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J 'ntANQTJILIZER! c ■ V it* '.._• .VoU-43.- ,No.27 2 Sections — 10 Pages NORTH CANTON, OHIO, WEDNESDAY,'.MARGH 19, 1969 10cW City iMdeH Ifor tite Ifttttire "JPHecrse In Proinise-Keepitiy" ipai'.too much of the trouble in the world today is •due to thefact that promise-keeping1 has' gone out iof fashion.. Whether it be the international situation, national problems, labor -management relations or just our own particular .personal difficulties, this truth applies to every crisis with which we are confronted. We seem to have forgotten the old adage that debts of honor are debts that must be paid in full. As' long as a promise is no couched in legal phraseology and made binding "By'the courts, we treat it far, too lightly. Seekers after Votes and favors have given promise too carelessly and too freely, thinking that when the time came, they could get,put of fulfilling their, share M the bargain. We, equally guilty, have in turn accepted' pnomises at their face value that, had we thought about it, we would have known the givers had no intention of keeping—and that were unenforceable. It takes two to make a contract—but ii} ajso needs two to keep it. N,o matter how trivial the ;matter:with which it deals, we must keep faith, without pledged word—and,see to it that the other.side,does the same..He wh0..seeks.equity must do equity. He must come into court or before the bar jof public opinion with clean hands. We cannot expect;others .to honor what WE dp.not honor. We must stop promiscuous promise-giving. Wejinust giye .bur word rarely — and only when we know that we twill keep it: If we begin with this in our personal lives and in pur personal lTu_sih<Fs&-dMHhfs7:it wiH Spread* to the" nation—- ifor a nation i& only a group of individuals banded together by common beliefs and. common interests. Its morality is not greater than that of its electorates. The same is trufc on the international scene. Once we keep every promise we make—whether that promise be in the nature of charity or of threat, then we make ourselves secure. Because those opposing us will know that, come hell' or high water, we keep our word—and that we expect and? demand the same from' others, ■ If we <Jo that ourselves!—^-if we demand of those with whom we deal, with those who represent us in all councils, whether of union, state, or nation—that they keep their promises, only then can we establish a finm and safe foundation foj. a peaceful and prosperous world. But—we must begin with' ourselves, guarding OlJR speech and QUR actions so carefully that men..may;say.,©!jus in Shakespeare's words—"He was ever precise in promise! keeping." , ,JBy 1985, .North .Cantpijians pan expec^.a, -w. peiycent increase in housing units^ a 80 per cent jumR in industrial growth and more than 200 .per cent more :trade and ser- y.ice( emplpyment on the major highways. These are projections made by the Sfark County Area TiTanspor- talion Study (SCATS*. Data on projected land use' In the area was provided in a special meeling Monday night in Council Chambers by three SCATS staff members, Larry R. .Wackerly, technical director, and James Wininger and Roger Sno- ble,. planners. , . . Those attending included Mayor Charles B. Strausser; Weldon C. Page, director of administration; Police Chief Robert Fulk; Russell Youtz, chairman of Planning Commission; and several members of city council and the zoning and Building Board ol Appeals. Twenty-year projections for the city were made on the basis of, boundaries in 1965, Wackerly explained. There have been annexations both to the north and south since then. ■• ■> Cultural and recreational employment is expected to increase 75 per cent; public employment 104 per cent; and transportation, communication and utility employment 114 per cent.' Wackerly explained that fac tors considered in developing the land use plan are: existing land use, committed development projects, previous land use plans, and statistical analysis district (SAD) forecasts developed from such factors as access to highways, proximity to existing development, availability of seWers. and desirability of the land. In presenting a map showing projected land use for North Canton in 1985, Wackerly asked for suggestions and changes recommended by the city's officials. '-. Although a number of minor changes were made, the map remained essentially as present, ed by SCATS. Most of" the"r£_idettt!_tl Wea in the city was' projected as medium density of 2 to 6 homes per acre. Land near the center of the city was of higher density, over 6 units per acre. Chatham Hills was the only low density (1 to 2 homes per acre) area. Industrial growth was. seen near Portage St. and Whipple Rd.-NW. ■: • . Apartments were envisioned in j the southern end of the city along S. Main St. From Easthill St. SE on S. Main St. to the northern end of the city on both sides of Main St., is a projected commercial strip. , : At the north.- also.'were seen apart men t development and more commercial (expansion,, such as a possible shopping cen-, ter beyond Applegrove Rd. i Commercial development is also expected in the Portage St. and Pittsburg Rd. areas. Apartments or commercial areas could go in on Whipple Rd. near Glenwood St. In the Dogwood Park area, plans ,call for a community. ,swimming pool and a possible new elementary school just north'-of'the pool property. ,-.. i Wackerly explained that the transportation study is "wholly dependent on land use." ,• "I_y determining tbe, estimated) number of persons who will be- living in an area 20. years from now," he stated; "we. can fore-- cast the number, of yeto-cles ex-; pected and the number of trips they will make. '•If it looks like the traffic will be more, than a given.street can handle, we then will map. out an alternate route or a new road to relieve the congestion." ■~r«^'-T-VS,"r<!__!T^_sfw I". l>. ] lr-'i>!<Jrr-M FIRST HARBINGER OF SPRING. These last few balmy days not only announced Spring's official arrival on Thursday but also brought another sure sign that spring has arrived. Sunny skies were dotted with bright colored kites—as were many trees and utility lines. That thrill of reeling out the kite line still remains a favorite with the younger generation despite the crisis of snagged branches and tangled tail lines, a job which absorbs young Dan and Madge Rodemeyer. The children of M r. and Mrs. Peter Rodemeyer of 306 Harmon St. SW, "they are among many who find the open space of Witwer Park a perfect spot for this sport. Two Awards Feature Of Chamber Dinner Mar. 26 guaranteed Income^Not The Answer Guaranteeing everybody an adequate income might seem to be the most direct and simple method to end poverty. But it Could be the most destructive, according to a Stanford' Uniyersity economist . gangers in the various income. supplement proposals. such' as the Negative Income Tax and the Guaranteed A"r rtual Income, are easily apparent, says Roger. A.,;.Freenjan, ' Sehjoj, Staff member of the University's Hoover Institution $&*$&&' Revolution and Peace. . Easy access to public funds, in Freeman's opinion, is eco3n,pmi^ly wasteful, and socially destructive. "There is an inherent danger," he says, "in dividing the pepple ipto two* classes; those who produce and pay taxes and. those who are ^erm^eji#y dependent on the public treasury although they cpuld itevfarrin. useful work." Frefeman says society does owe ite members at} oppor-, tunjfcy to^earh.a living-, and he calls on the nation-to main-' '*i_am adequate incentibes to work rather than, incentiyes not! ;tp •Tjjplk." as" some; of ..the currently proposed income mainte-' "Aanfjfe programs would do. "If a 4-person family can get from the. government without work $3,335 and a household of different sizera proportionate, amount—who will, take a job paying $3,500, .£$4. .KM) or $4,500?" Freeman asks. "Entire, occupations, would be wiped out... a large part of .the labor force woijrtd im- m<$Kately r.etireand most agricultural employment would end; The combined impact of demand-push arid cost-push '_>*£■*«_«-have come to the com- iijflation. and a reduced supply of goods would be over- ^^^perty o<S exprlSS '^Kejfining' and the 'noble experiment' would soon collapse of h_t*rest in discussing various to- '<• carfSpns. .. r. .* ' 'i. A h "& . ., .. ' ,, ,.„ j i ;■•_; I Mo$i osP tRe offers and com-! Such, considerations, added Freeman, are deeme&Jrre- ^ittee suggestions are eitfter on Reservations close Friday for the second annua, "recognition" banquet of the North ..Canton Area Chamber of Commerce scheduled next Wednesday, March 26. Mayor Charles B. Strausser will speak to the 7 p.m. dinner gathering at. Topps Chalet..A .socia^pur .bejjins at.6j30. Student Loan Fund Drive Leaders Meet YCA History Revtek As Awards kigkt Nm% >:■>> t: This community's area and popufatipn h&s..mor%^t dpubled in the 12 years since the fyeard-winntn^^ii Citizens Award program was inaugurated her,*?,. i^vfirp the public relations committee of "fcCA- reali^eot.t this. many of these,"new residents" were not familiar with the background of the program. With the 12th annual awards .dinner: ^min'g^jjjpj. tSsr. 29, they turned to Mrs. Richard; ,(Pat> jjiigan, Icmjji-tiihe YCA 'Foundation member and .former associate editor i>* The Sun, to compile a "history.'' • ■!■■ ■ '• ;-',..-., i-., ,. What follows, .is,, >lj?#.f3. iback- ground on the prt>grapi( •,that i#s bwwne a tradition in this community. Two awards are to be the feature of the recognition portion of the dinner, which is open to chamber members and invited business and professional guests. The first will go to the business judged by the members as doing most for the city during the year. Winner of the inaugural award last year was The Hoover Co..No winning company is eligible for a second award during a five year period. The second award, a memorial to the late Wayne Carpenter, will be given to the individual .who has done the most toward service to the Chamber in the past year. Mr. Carpenter, a charter member of the chamber, was given a life membership last year. The banquet will highlight the local observance of National Chamber of Commerce Week. In conjunction with the 10th anniversary of the local group, they've set- a goal of 69 new members during 1969 in their current membership drive. George Turkal, membership •drive chairman, is. being assisted by A. L. Button, W. T. Nickison, Dr. Harry Osborne, Myron Mohler and Robert Warburton. Dinner tickets are available from chamber members or at the chamber office, 126 S Main St. Gus Zielasko is dinner chairman and C. T. Bogardus and R. J. Mathie are ticket co-chairmen, George Armour heads the awards committee, assisted by Glenn F. DeHoff, Dr. Harold Mylius, W. L. Haines and H. E. "Buker.. Rotary Plans Easter Seal Mail Campaign Thurs. North Canton Rotarians will prepare for their annual Easter Seal mail campaign at the Thursday, Mar. 20 meeting. The dinner meeting will be held at. Community Christian Church beginning at 6:30 p.m. Kenneth H. Dansizen is program chairman for the month ol March. North Canton Student Loan Foundation will meet Thursday, Mar. 20, at 8 a.m.-at the Chamber of Commerce office to map details for the 1969 fund drive to open April 21. Dr. John Allen Smith is chairman for this year's drive to raise funds to fill scholarship needs for local students to continue their education beyond the high school level. A speaker's bureau, led by Mrs. Glenn F. DeHoff and Mrs. William J. Cady, is available to explain the work of the foundation to area clubs and service groups. David W. Johnson will direct volunteers from the local Jaycees who will be contacting area commerce. Harold Mylius is commerce division coordinator. Henry A. Tobey is special gifts division chairman and Dr. Harry Osborne is handling public relations for the Student Loan Foundation and its drive. Stadium Fence To Come Down This Saturday The 2,300 feet pf corrugat. ed. fencing.,around Memorial Stadium football and baseball areas will come down Saturday. New six-feel, high cyclone fencing will be replacing it in the next two or three weeks according to Chuck Gulling, public relations chairman for the fencing project of the North Canton Jaycees. Mr. Gulling reports the Fence Fund met its goal and a contract was awarded to the U. S. Steel Corp. for the new fencing, which will encircle the Stadium area and the adjoining Little League Fields and practice area. Volunteer crews of Jaycees, joined by members of the Hoover Sideliners Club and Little League personnel, expect to have a 7 a.m. starting time Saturday for removal of the old fence, which has encircled Memorial Stadium since built here by public subscription in 1945. In addition to blowtorch dismantling of the metal fence, the men will have to remove some 250 support posts to clear the area-for the new fence. The Sideliners, Little League Association, service clubs, local industry, merchants and professional people contributed to the drive for fence funds, which was directed by Dick -A-. White. Working with him, in addition to Mr. Gulling, were Bob Counts, Myron Draper, Les Mohler, Larry Peck, Roger Schultz, Neal Surbey, and Bob Werstler. This public service project by Jaycees will add immeasurably to the attractiveness and public convenience of the area from Wise- on the East, 7th St. on the North, Park Ave. on the West and to Hoover Co. property on the South. With enlargement of the Little League complex, addition of a city recreation area just north of it, new tennis courts added to Dogwoo Park and plans for a new Olympic pool on 7th St., next summer, the area is' shaping up as a spacious recreation center for the city. Postal Study Group Discusses Site For mire Lotion of Hew Post Office lijj ititt weight. .•«»-«.«? ■ Such, cohsid . _..._.. _,-.„--.„ P" * tot/fey enthusiasts who hold that human -dignity aijfc so^o^.tdy§o^ib. Maffti '-^""and1 "justice give everybody an absolute right to an adequate, [coyer ]a widfe ai«-.v--^t least onej <*_._>-Vm_- -Ntwty. +V.O (.n«omTYi(wt "R..+ \_rVi_% ia "fcVio or_vftrnM«nt"i is some blocks from the center' 'Idcome from the government. But who is "the governnftent' .^.. Mt' the people who work and pay taxes Thus says Free- °*^ Sg^^ ^ekWd not to man, to give people, who prefer leisure to work a claim od ^.j^e me,sites \under .study, tKe product to those, who choose to work, forces the latter chiefly because several property groujjinto an ^vgkuite^ .^rvitude^a new^ferm of -slaverJB.oWriefs" as&a %at. tniic -oftete' Seveft possible sites" for re-locating the city's( post office were discussed last Wednesday night when the North Canton Post Office, Committee; held its second meeting in the Chamber bf Com- mefcce office. More than half of these not be made public at. this time. Dayid. Johnson,, c o m m i 11 ee chainjnan, said a'letter will be drafted arid sent to Joljm P. Dor- an, director of the Regional Post Office Department in pincinnati. explaining that the committee is obtaining a list of possible sites. Committee members also generally agreed that seeking a first class post office with its own cancellation machinery, post- nifister, and separate operations, would be "spinning our wheels." , .Information received from .'postal authorities and communication with Rep. Frank T. Bow indicates that the trend toward centralization in postal service would .eliminate any thought of obtaining anything more than a CCoatiauei-, oa page 31 TAG RUSH ON. Early bird purchasers of license plates set a swift pace and kept local deputy registrar, Mrs. Catherine Willaman busy at her post at Valley View Supply at 1325 Portage Rd., starting on Monday. She delivers the new 1969, blue on white plates to Don Hossler of 525 Pershing Ave. SE, who like everyone else in Stark County had to dig deeper in his pocket for that $5 tax levied by the county, bringing new plate costs to $15. With the tax comes a small decal which affixes to the. lower right hand corner of the rear plate showing.you've paid the special tax. Purchasers, will also need, in addition to their cac titles or memoranda of titles, their test year's registration slip f6r they are required to provide their 1968 license numbers when buying new .plates.. They algo need to specify to registrars whether they live inside or'outside of-a municipality, since license money, rebated by -the state- is -allocated to sub-divisions- according 'to*, the registration. Midnight, .Ap-Fil'lS.iis^the de_i#Jne.for;displayins.l96^tag__, . _ , YCA History.,, w ,, , To combat ppst World War,,11 negative juvenile trends, < „,pafil Permar., and thei North,;paptjn Inter-Club Council developed an idea.-- ..■• , .. ,..-,K...,.,i i The idea was tayprogranrj-jto stress good. (CittzensWprri^., T,he Yqung Citteens'iA»rard..RRQgnam. The Inter. .jClub ,;GQif__w.il: Was comprised, ,. of ; yeprisen toftJve s frcm the town's- 21, s,ec,vlQe-,c)tutis. Mr. Permar, who was,_#ieii,director of: .tie JN.orth, .Canton,,pom- munir.y Building ,YMCA|..f.i^iutihe hundreds of teenagers and adults Tickets for the March 29 YCA banquet featuring guest speaker Dr. Waite?- Judd will be available through Friday and may be reserved tay call-- ing Mr. and Mrs. William Shafer, ticket chairmen, . or their assistants, iyir. and Mrs, James Kerman and Mr. and Mrs. Lawrence L. Bishop Jr.'. The awards dinner .is slated for 6:30 p.m. at Hoover High School. who have been a part of the program in the past 12 years, have spread the belief in good citizenship far beyond the boundaries of YCA's birthplace. Approximately 1,500 (about 15 per cent each yearl high school students have taken part in the ' testing and been honored at awards banquets since the initial affair in 1958 — more than 350 receiving special awards. , Interest in the program grew rapidly after the first session with its 63 participants, culmi- -natmg. in_an.#l_-t_me.-higft of 263 youths taking part in 1967. The program consists of, oral and written testing on items of civic and historical importance to everj^ American. Adults judge both and the scores are combined with citizenship rating-) made by. teachers, to select those singled out for special honors. Add Service Award To expand the program, in 1967 a special service award was (Continued on Paige 3) Spelling Bee Here Mar. 28 The district spelldown to select North Canton's entry iji the regional spelling bee April 25 will be staged Friday March .28. Bee time is 7:30 'p.m. .at the Junior High School under direction of George K. Nickles, school principal. Dr. Thomas Dent ot the Kent State University Stark Branch will be pronouncer for the bee and serving as. judges will be Mrs. Valerie Tucker, secretary oi the Board of Education; Mrs. Florence Youtz, secretary of Aerial Patrols, , Inc., whose daughter, Carol,, is" a former local champion, and Mrs. Ruth Weeks, reading instructor at Hoover High School. E. R. Malone, superintendent of schools, will make the presentation of awards. Music will be by the Junior High School string ensemble, directed by Mrs. Margery Henke. Hoover Sending 318 Musicians to District Contest • More than 300 Hoover students .tram the vocal and instrumental music departments will travel to New Philadelphia on Saturday for District Contests. Albert Vinci will take his 68- member Wind Ensemble down for 8:30 a.m, competition and Martin Alexander will be tak/hg 250 by bus from Hoover at 11:30 for afternoon vocal competition. The 50-vice Sophomore Mixed chorus, 85-voice a cappella choir and 120-voi.ce Girls' Glee Club made up of sophomores, junidrs and seniors will hie going for A-l ratings even though Hoover, \y sisfe.'is given an A-2 rating. In solo- and ensemble competition March 8 at Peny, the $i- Lows ensemble, Hi-Low ana Hi-Low girls received' ,ka.-ratings. : ■...,.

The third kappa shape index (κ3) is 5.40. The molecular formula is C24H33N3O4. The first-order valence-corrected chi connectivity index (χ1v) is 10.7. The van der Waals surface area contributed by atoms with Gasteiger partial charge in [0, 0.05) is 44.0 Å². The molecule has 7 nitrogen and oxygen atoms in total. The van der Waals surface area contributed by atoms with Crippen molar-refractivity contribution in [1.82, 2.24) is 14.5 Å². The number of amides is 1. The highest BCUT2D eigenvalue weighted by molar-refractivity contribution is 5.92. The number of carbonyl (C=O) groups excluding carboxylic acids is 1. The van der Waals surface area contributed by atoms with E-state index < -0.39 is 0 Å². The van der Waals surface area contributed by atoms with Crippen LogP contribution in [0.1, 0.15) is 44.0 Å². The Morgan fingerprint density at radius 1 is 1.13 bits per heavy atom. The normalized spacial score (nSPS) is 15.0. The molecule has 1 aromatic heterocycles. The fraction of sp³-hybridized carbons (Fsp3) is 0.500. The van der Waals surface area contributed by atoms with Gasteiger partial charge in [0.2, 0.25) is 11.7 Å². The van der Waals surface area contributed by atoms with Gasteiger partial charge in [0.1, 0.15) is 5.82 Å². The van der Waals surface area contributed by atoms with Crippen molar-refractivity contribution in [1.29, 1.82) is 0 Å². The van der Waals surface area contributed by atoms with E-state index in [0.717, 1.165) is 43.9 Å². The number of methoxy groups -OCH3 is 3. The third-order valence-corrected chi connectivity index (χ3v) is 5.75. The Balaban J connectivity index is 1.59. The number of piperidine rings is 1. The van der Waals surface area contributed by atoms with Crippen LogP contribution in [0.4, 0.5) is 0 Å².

|Title||The Sun. (North Canton, Stark County, Ohio), 1969-03-19|